At Litery Hub, Daniel Crown writes about Victor Klemperer, the scholar and Nazi-era diarist. Crown argues that Klemperer’s memoirs, which cover the years 1933–45 and were first translated into English in the 1990s, are becoming newly relevant as a first-hand look at how a democracy can break down.

    Tonight at Books are Magic, R. O. Kwon discusses her new novel, The Incendiaries.

  • August 6, 2018

    Jill Soloway Topple

    Jill Soloway

    Jill Soloway’s new, Amazon-backed imprint, Topple—which will publish books by women of color and writers who identify as gay, queer, bi, trans, and gender nonconforming—has acquired its first two books: LGBTQ advocate Precious Brady-Davis’s I Have Always Been Me and Lucille Scott’s An American Coven(ant). Brady-Davis’s memoir chronicles her “traumatic childhood of abandonment and neglect and her resilience as a biracial, Pentecostal, queer young person growing up in Omaha, Nebraska.” Scott’s book is, according to Amazon, a “queer-feminist pop history of how mystical traditions intersected with modern feminism in America.”

    In a new Publishers’ Weekly survey, one in five women who work in the publishing industry reported that they have been sexually harassed on the job.

    The Murmurr reading series has announced that Maggie Nelson, author of The Argonauts, will be the interviewer at the September 26 event featuring Karl Ove Knausgaard.

    Simon & Schuster editor Ira Silverberg says that Sam Lipsyte’s new novel, Hark, will be released in January.

    In the final week of July, the popularity of adult nonfiction titles helped result in a 2 percent increase in overall print sales.

    At the Paris Review, novelist and critic Lynne Tillman talks with artist Nell Painter about “truth with a capital T,” the “question of who determines value” in art, and coherence and ambiguity in fiction.

  • August 3, 2018

    Anna Wintour

    According to the New York Times, Conde Nast lost $120 million last year because of a sharp decline in print ad revenue. The company has tried to cut costs—including laying off eighty employees last year—but is still in the red. Conde Nast is said be selling the magazines Golf Digest, W, and Brides. The company’s chief executive, Robert A. Sauerberg Jr., is trying to quiet rumors that Vogue editor Anna Wintour wants to leave, saying Wintour “has agreed to work with me indefinitely in her role as editor in chief, Vogue, and artistic director of Condé Nast.”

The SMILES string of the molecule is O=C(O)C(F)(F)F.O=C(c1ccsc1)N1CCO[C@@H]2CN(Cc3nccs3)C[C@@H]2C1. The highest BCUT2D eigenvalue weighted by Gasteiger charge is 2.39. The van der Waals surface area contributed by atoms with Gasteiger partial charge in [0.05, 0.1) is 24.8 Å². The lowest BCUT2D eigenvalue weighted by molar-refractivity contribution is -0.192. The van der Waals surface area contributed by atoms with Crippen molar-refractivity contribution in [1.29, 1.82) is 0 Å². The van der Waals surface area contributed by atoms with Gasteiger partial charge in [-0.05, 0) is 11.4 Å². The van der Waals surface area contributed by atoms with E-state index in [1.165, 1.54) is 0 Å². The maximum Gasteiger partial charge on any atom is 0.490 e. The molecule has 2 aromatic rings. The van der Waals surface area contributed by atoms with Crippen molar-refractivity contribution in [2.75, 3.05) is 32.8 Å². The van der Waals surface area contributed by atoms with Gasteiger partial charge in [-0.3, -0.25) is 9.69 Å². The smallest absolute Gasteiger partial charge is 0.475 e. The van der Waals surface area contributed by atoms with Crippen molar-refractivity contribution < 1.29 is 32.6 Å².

A little-known Ernest Hemingway story, “A Room on the Garden Side,” is being published by The Strand this summer.   

    Sarah Jeong, the tech journalist who recently joined the New York Times editorial board, came under fire yesterday for some of her old tweets, which right-wing critics are calling “racist.” The Times released a statement in defense of Jeong, which also managed to chastise her: “Her journalism and the fact that she is a young Asian woman have made her a subject of frequent online harassment. . . . For a period of time she responded to that harassment by imitating the rhetoric of her harassers. . . . She understands that this type of rhetoric is not acceptable at The Times.” At the Verge, where Jeong has worked as a senior writer, the editorial team made a stronger defense of her, pointing out the dynamic at work: “Online trolls and harassers want us, the Times, and other newsrooms to waste our time by debating their malicious agenda. . . .  The strategy is to divide and conquer by forcing newsrooms to disavow their colleagues one at a time. This is not a good-faith conversation; it’s intimidation.”

    Yesterday, press secretary Sarah Huckabee Sanders refused to disavow president Trump’s remarks that the press is “the enemy of the people,” a phrase with a loaded history. Meanwhile, Omarosa Manigault-Newman, a former Trump administration staffer, claims in her new book that she has noticed an undeniable “mental decline” in her former boss.

    Is it any wonder that sales of books about anxiety are soaring?

  • August 2, 2018

    The 92nd Street Y has announced the lineup for its upcoming season of readings and talks. The schedule includes appearances by Gary Shteyngart, Jonathan Franzen, and Karl Ove Knausgaard, among others. Kate Atkinson will start the season on September 25 with a talk on her upcoming book, Transcription.

    Sarah Jeong. Photo: James Bareham

    Sarah Jeong is joining the New York Times as the editorial board’s lead technology writer. Currently a senior writer at The Verge, Jeong is also the author of The Internet of Garbage. “Sarah has guided readers through the digital world with verve and erudition, staying ahead of every turn on the vast beat that is the internet,” the Times said in a statement.